Researchers say about 50,000 companies are vulnerable to 'business critical' hacks

Security firm Onapsis says that 90 percent of affected SAP systems have not been properly protected

Up to 50,000 companies running SAP software are at greater risk of being hacked after security researchers found new ways to exploit vulnerabilities of systems that haven’t been properly protected and published the tools to do so online.

Researchers say about 50,000 companies are vulnerable to business critical hacks

People pose in front of a display showing the word 'cyber' in binary code, in this picture illustration. Image: Reuters.

German software giant SAP said it issued guidance on how to correctly configure the security settings in 2009 and 2013. But data compiled by security firm Onapsis shows that 90 percent of affected SAP systems have not been properly protected.

“Basically, a company can be brought to a halt in a matter of seconds,” said Onapsis Chief Executive Mariano Nunez, whose company specializes in securing business applications such as those made by SAP and rival Oracle.

“With these exploits, a hacker could steal anything that sits on a company’s SAP systems and also modify any information there – so he can perform financial fraud, withdraw money, or just plainly sabotage and disrupt the systems.”

SAP said: “SAP always strongly recommends to install security fixes as they are released.”

SAP software is used by more than 90 percent of the world’s top 2,000 companies to manage everything from employee payrolls to product distribution and industrial processes.

Security experts say attacks on those systems could be hugely damaging, both for the victim organisations and their wider supply chain. SAP customers collectively distribute 78 percent of the world’s food and 82 percent of global medical devices, the company says on its website.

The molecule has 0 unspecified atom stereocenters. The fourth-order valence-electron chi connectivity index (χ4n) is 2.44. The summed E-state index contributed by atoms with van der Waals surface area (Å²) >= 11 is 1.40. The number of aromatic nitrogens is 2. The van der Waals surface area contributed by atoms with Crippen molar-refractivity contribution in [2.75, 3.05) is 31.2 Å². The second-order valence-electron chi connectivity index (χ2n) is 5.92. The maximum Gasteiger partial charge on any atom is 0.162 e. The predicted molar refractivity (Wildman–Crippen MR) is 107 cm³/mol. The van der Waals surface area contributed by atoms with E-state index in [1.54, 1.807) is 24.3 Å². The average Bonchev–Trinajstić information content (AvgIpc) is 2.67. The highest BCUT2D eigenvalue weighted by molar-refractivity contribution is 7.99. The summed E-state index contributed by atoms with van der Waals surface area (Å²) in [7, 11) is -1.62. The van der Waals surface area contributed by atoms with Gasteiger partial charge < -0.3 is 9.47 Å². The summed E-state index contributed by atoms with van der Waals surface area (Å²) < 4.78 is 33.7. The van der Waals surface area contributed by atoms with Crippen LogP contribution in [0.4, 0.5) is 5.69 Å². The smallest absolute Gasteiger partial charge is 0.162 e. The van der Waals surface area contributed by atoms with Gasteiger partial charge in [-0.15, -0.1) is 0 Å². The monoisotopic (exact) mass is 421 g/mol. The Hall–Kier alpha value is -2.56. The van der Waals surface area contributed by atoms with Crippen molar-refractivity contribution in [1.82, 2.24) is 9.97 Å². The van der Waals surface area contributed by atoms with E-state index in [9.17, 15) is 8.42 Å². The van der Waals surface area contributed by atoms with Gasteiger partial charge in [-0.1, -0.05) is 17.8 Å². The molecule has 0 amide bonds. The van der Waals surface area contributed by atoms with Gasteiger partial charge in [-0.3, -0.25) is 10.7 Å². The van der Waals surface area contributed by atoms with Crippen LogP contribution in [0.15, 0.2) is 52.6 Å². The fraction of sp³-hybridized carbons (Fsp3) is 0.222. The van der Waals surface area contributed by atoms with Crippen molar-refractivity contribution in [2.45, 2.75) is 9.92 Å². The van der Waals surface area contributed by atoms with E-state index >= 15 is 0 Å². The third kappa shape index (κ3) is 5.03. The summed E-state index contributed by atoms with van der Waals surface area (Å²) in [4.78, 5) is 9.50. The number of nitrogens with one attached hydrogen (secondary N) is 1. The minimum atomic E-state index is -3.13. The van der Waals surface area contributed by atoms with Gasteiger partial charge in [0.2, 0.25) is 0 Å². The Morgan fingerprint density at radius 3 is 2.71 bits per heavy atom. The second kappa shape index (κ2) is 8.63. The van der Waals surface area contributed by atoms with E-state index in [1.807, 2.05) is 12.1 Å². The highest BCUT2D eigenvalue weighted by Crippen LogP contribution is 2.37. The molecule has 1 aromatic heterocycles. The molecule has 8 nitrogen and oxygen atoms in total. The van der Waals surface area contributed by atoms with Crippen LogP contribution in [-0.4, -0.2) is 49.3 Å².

Sogeti security consultant Mathieu Geli, one of the researchers who developed the exploits released online last month, said the issue concerned the way SAP applications to talk to one another inside a company.

If a company’s security settings are not configured correctly, he said, a hacker can trick an application into thinking they are another SAP product and gain full access without the need for any login credentials.

SAP said customer security was a priority and the vulnerabilities showed the need for clients to implement recommended fixes when they are released. “Security is a collaborative process, so our customers and partners need to safeguard their systems as well,” it said in a statement.

Critical systems

Researchers at Onapsis said on Thursday they were naming the exploits “10KBLAZE” because of the threat they posed to “business-critical applications” which, if hacked, could result in “material misstatements” in U.S. financial filings.

Nunez said he would share his company's ability to detect the vulnerabilities with other security vendors to help secure all SAP users against possible future attacks. Full details here.

Sogeti’s Geli said he created the exploits to prove the danger of the vulnerabilities and released them online in order to help experts test the security of SAP systems.

He said there was a risk they could be used by malicious actors but not people without technical ability, and it was more important for companies to update their security settings.

“We are just pointing out something that is already fixed for SAP but clients maybe are a bit late on,” he said. “We are trying to push that and say: ‘Guys, this is critical, you need to fix it.’”

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